Homeowners Associations Must be Proactive in This Economy Part 2

January 2nd, 2012

Last week, we discussed a homeowners association which won a lawsuit and was able to pay for facility repairs to common areas that had deteriorated. This was a better alternative for the homeowners association, rather than trying to collect from members who were current in their dues, and dinging them for added assessments or increased club fees.

Keeping revenue within an association is also especially challenging. A homeowners association Board of Directors has an obligation to assure it is receiving payment from all of its members. While times are hard for everyone, the Board must make payment of dues by its members a priority. Otherwise, the Board members violate their obligation to the association by failing to meet financial commitments because they have neglected to collect payment from nonpaying members. Sometimes, the developers who own parcels within the community are the worst offenders, as they refuse to pay dues and they blame their inability to pay dues on the poor housing market which has caused them great difficulty in selling properties.

Recently my firm represented several homeowners who were members of a homeowners association. The developer of the project, who of course owned the majority of lots, became delinquent in its assessment obligations. At the association’s annual meeting, the developer promised to become current on its outstanding obligation by a date certain. When the date came and went, the developer remained delinquent by approximately $150,000. Since the CC&Rs provide a “private right of action” for homeowner members of the association to pursue violations of the CC&Rs, and the developer who controlled the board would not require payment, the homeowners filed an action to collect the unpaid assessments. After a few months of haranguing, the developer paid its outstanding obligation, plus the attorneys fees and costs the homeowners incurred in prosecuting the lawsuit.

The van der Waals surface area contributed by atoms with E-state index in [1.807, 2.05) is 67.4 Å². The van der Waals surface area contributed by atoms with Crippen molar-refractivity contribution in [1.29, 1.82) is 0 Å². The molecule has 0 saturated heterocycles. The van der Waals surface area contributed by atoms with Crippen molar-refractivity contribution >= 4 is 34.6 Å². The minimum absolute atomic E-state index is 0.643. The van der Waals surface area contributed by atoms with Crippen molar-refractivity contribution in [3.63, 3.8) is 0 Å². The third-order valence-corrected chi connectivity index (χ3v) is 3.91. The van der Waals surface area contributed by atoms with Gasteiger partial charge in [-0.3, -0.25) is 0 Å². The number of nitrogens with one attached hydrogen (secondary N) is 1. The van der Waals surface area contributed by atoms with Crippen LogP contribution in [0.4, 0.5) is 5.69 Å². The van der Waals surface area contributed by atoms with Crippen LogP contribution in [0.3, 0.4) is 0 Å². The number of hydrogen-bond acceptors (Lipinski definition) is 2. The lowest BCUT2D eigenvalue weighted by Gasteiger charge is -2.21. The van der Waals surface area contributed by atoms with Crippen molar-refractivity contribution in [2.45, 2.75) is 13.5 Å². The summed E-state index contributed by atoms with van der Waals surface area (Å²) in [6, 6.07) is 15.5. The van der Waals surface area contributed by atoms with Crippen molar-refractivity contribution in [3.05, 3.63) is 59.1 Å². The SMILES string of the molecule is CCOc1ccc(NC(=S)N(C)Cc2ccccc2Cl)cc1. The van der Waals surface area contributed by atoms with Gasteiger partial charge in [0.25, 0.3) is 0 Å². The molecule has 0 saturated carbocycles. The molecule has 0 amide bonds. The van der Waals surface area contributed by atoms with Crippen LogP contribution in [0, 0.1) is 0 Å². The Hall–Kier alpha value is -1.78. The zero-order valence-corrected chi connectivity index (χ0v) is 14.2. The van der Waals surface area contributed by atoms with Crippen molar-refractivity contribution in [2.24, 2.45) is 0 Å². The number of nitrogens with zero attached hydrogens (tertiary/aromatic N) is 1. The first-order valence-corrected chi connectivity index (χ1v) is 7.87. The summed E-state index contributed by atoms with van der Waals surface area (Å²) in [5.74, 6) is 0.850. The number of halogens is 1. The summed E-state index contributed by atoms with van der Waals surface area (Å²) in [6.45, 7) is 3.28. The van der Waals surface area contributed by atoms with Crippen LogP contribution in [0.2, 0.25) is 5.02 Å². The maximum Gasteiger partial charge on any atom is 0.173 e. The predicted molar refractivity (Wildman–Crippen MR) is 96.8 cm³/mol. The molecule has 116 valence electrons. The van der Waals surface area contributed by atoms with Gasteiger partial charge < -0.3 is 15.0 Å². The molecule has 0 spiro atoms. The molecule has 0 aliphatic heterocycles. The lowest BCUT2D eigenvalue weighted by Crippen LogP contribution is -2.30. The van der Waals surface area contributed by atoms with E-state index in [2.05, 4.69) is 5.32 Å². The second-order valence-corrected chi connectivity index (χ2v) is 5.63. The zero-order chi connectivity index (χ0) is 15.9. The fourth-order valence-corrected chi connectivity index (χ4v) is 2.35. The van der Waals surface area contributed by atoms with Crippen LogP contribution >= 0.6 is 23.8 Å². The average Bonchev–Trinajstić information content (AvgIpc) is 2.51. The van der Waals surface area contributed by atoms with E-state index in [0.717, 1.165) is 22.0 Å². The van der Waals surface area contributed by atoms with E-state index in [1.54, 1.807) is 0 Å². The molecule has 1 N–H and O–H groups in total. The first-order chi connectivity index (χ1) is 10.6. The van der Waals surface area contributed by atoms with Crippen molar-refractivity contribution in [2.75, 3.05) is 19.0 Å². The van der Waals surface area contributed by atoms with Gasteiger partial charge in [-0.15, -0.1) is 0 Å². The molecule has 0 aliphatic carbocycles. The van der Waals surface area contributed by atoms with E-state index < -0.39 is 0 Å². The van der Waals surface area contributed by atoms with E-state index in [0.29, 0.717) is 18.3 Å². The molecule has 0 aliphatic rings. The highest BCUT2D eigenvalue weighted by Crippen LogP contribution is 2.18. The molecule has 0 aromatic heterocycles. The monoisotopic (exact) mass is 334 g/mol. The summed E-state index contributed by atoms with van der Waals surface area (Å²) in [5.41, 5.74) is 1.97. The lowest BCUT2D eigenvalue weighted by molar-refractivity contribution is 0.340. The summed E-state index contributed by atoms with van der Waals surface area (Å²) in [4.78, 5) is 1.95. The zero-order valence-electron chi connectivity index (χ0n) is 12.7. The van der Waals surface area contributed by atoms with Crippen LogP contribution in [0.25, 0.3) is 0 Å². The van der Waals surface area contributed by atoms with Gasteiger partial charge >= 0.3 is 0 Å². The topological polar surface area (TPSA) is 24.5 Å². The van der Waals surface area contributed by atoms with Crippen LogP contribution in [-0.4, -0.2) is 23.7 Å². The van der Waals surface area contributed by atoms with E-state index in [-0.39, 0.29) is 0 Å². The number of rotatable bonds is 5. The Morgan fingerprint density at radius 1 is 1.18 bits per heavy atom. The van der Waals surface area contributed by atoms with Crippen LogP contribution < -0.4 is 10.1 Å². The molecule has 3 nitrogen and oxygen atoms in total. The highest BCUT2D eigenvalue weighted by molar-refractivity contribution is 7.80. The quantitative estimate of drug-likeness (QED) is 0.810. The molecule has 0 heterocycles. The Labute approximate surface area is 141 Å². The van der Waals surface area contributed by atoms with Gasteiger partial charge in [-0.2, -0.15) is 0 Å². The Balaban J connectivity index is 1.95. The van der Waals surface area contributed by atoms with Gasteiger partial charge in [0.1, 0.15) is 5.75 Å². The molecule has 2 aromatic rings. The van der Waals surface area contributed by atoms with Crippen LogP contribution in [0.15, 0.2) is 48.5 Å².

Members who currently own lots or homes or those who have recently sold their property without paying their homeowners association assessments can be forced to pay what they owe through legal action. Another avenue for homeowners associations to consider in order to recoup unpaid members’ dues is to pursue foreclosure action against the delinquent property. The association can choose whether to pursue payment, foreclosure or both depending on a homeowners’ particular circumstances. Association members who do not pay will end up owing a judgment which will include attorneys’ fees, costs, penalties and interest. It should be noted that attorneys’ fees and costs of such a lawsuit are generally minimal.

In summary, members of homeowners associations should realize that they cannot ignore their obligation to the neighborhood where they chose to purchase property. It’s the member’s responsibility to make his or her dues payments in order to fulfill an obligation to contribute to the upkeep of their community.

This article was written by attorney Glen Van Dyke of the Van Dyke Law Group, which has offices in Truckee, Eldorado Hills, San Francisco and Las Vegas. Van Dyke has represented thousands of residential and commercial property owners and homeowners’ associations in the resolution of disputes. Property owners or homeowner association club directors who have questions about possible legal issues in both California and Nevada can call 877-868-7013 or visit www.vandykelawgroup.com for more information.

Media Coverage

Sierra Sun Homeowners Associations January 6th, 2012
Tahoe Bonanza Homeowners Associations January 6th, 2012

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